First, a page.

Scientists looking at tuberculosis, polio vaccines to ward off coronavirus, says report

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June 12, 2020 2:49 PM

Dr Cirillo is leading a trial of the tuberculosis vaccine, called bacillus Calmette-Guerin and known by the shorthand BCG.

tuberculosis, polio, TB vaccine, polio vaccine, coronavirus, coronavirus pandemic, coronavirus treatment, coronavirus vaccine, COVID-19, coronavirus researchTests are underway to see if the TB vaccine can slow coronavirus.

Researchers in the US are looking at the possibility of using tuberculosis and polio vaccines in providing protection from the deadly coronavirus, according to a media report.

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Tests are underway to see if the tuberculosis vaccine can slow the novel coronavirus, The Washington Post reported on Thursday.

“This is the only vaccine in the world that can be given to combat COVID-19 right now,” Jeffrey D Cirillo, a professor of microbial pathogenesis and immunology at Texas A&M Health Science Center, was quoted as saying by the Post.

According to Johns Hopkins Coronavirus Resource Center, the contagion has infected over 75,00,000 people and killed more than 4,20,000 across the world. The US is the worst affected country with over 2.02 million cases and more than 1,13,000 deaths.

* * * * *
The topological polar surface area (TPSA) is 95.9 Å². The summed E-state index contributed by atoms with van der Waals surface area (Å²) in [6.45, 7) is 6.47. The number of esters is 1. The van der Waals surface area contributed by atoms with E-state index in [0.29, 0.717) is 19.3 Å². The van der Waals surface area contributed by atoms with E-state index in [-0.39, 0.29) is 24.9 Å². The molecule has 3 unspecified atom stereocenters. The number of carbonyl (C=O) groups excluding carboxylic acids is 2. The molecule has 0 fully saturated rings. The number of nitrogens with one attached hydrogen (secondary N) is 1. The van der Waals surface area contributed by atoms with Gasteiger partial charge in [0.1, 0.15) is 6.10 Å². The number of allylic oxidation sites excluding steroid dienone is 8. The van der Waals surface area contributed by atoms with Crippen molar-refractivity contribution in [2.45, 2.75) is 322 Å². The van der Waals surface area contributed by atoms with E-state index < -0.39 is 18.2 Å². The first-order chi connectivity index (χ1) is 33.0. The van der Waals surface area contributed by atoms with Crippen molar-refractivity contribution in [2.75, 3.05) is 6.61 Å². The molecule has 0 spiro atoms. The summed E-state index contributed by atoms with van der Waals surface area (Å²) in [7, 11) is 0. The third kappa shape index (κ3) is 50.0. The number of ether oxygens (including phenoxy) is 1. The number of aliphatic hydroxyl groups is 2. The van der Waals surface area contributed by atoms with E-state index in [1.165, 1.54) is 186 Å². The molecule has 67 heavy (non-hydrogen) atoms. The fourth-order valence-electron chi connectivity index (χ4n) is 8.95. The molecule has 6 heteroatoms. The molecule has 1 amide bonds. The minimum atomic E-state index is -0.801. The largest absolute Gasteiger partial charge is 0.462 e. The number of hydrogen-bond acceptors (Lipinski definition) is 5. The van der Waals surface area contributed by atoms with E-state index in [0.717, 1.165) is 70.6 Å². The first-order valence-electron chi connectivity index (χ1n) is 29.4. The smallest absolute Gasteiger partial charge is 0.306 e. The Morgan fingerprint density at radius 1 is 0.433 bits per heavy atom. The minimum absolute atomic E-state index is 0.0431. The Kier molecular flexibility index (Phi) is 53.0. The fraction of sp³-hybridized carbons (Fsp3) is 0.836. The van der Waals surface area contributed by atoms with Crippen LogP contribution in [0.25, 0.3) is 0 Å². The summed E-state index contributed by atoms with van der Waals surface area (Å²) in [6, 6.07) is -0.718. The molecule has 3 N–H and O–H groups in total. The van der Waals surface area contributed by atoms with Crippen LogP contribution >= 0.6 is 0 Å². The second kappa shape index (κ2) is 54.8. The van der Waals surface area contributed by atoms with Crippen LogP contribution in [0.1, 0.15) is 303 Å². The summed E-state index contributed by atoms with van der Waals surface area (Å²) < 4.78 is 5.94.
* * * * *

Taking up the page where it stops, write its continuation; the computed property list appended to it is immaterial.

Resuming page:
The COVID-19, which originated in China’s Wuhan city in December last year, has also battered the world economy with the International Monetary Fund saying that the global economy is bound to suffer a “severe recession”.

Scientists are racing against time to find a vaccine or medicine for its treatment.

Dr Cirillo is leading a trial of the tuberculosis vaccine, called bacillus Calmette-Guerin and known by the shorthand BCG.

The BCG vaccine, he said, is already approved by the Food and Drug Administration (FDA) and has a lengthy record of being used safely.

Another group of scientists, according to report, have proposed using the polio vaccine to slow the COVID-19.

“Vaccines developed against TB (tuberculosis) and polio have already been used in millions of people and could offer a low-risk way to rev up the body’s first line of defence – the innate immune system – against a broad array of pathogens, including the coronavirus,” the group said.

Pakistani-American Azra Raza, a professor of medicine at Columbia University Medical Center, told the daily that BCG can improve people’s ability to fight off other pathogens, even for patients who are given the vaccine for another approved use, against bladder cancer.

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